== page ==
There is no one perfect workshop plan: Each of us has different needs, depending upon whether we’re cabinetmakers, occasional Mr. Fixits, or someone in between.
Home workshops can be freestanding shops, purpose-built structures of extravagant size. At the other extreme, a toolbox and folding card table can also constitute a “workshop.” Most often, though, home workshops are modest spaces that put to use otherwise unused space in the house, cellar, garage, or an outbuilding.
Perhaps the key question to put to yourself is, “What is my avocation?” The layout, size, and equipment in your shop should evolve logically from your answer to that query, as each must reflect the nature of the work you will do there.
At one extreme, perhaps, is the homeowner concerned with occasional repairs around the house. For this, you need little more than a space to store tools in such a way that they are easily accessible. A cabinet or a closet would probably be quite adequate, making it possible to reach for the wrench and screwdriver without having to move the eight dusty boxes of books that got piled in front since the last time you needed a half-inch open-ended wrench. (Keep in mind, too, that the easier it is to get to the tools, the greater the odds you’ll put them back where they belong and be able to find them with ease the next time you need them.) You probably don’t even need a sawhorse, since the cellar stairs will suffice for the occasional saw cut.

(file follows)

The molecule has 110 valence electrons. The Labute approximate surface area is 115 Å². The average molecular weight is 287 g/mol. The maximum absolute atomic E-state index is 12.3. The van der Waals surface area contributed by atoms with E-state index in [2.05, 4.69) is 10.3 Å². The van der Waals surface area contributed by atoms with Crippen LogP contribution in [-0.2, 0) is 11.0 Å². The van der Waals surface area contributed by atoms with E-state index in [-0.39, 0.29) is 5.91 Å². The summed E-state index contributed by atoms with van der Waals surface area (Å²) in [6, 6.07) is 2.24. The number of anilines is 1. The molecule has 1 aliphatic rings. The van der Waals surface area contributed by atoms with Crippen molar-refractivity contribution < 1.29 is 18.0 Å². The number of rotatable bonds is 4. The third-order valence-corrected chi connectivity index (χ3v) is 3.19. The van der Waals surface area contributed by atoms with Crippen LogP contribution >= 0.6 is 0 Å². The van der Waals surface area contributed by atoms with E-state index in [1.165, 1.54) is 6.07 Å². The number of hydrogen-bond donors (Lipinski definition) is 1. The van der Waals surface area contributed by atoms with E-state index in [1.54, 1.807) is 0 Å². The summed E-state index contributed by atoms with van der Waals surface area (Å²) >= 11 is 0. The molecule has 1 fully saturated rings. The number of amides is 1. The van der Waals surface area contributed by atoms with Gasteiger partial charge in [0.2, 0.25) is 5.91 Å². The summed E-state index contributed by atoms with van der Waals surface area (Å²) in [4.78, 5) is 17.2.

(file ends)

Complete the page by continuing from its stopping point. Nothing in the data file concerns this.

At the other end of the spectrum is the woodworker making new kitchen cabinets. In that case, you need to have the space to lay out, cut, shape, and assemble large flat pieces of wood or plywood into bulkier boxes. Such complex projects require considerable time, too, which means that jobs in process will have to remain unfinished from one day (or weekend, or longer) to the next, while the glue dries or until your schedule allows you to return. If you are embarking on a second career as a woodworker, you’ll need a high degree of organization, ample storage space for stock, and a miscellany of tools adequate to the nature of your work.
Somewhere in between is the home hobbyist teaching himself (or herself) toolcraft for reasons having little or nothing to do with the profit motive. In that case, the workshop doesn’t have to be built (or equipped) in a day. A good plan, in fact, might well allow for a small collection of tools, in anticipation of other tools being added in the future as they are needed.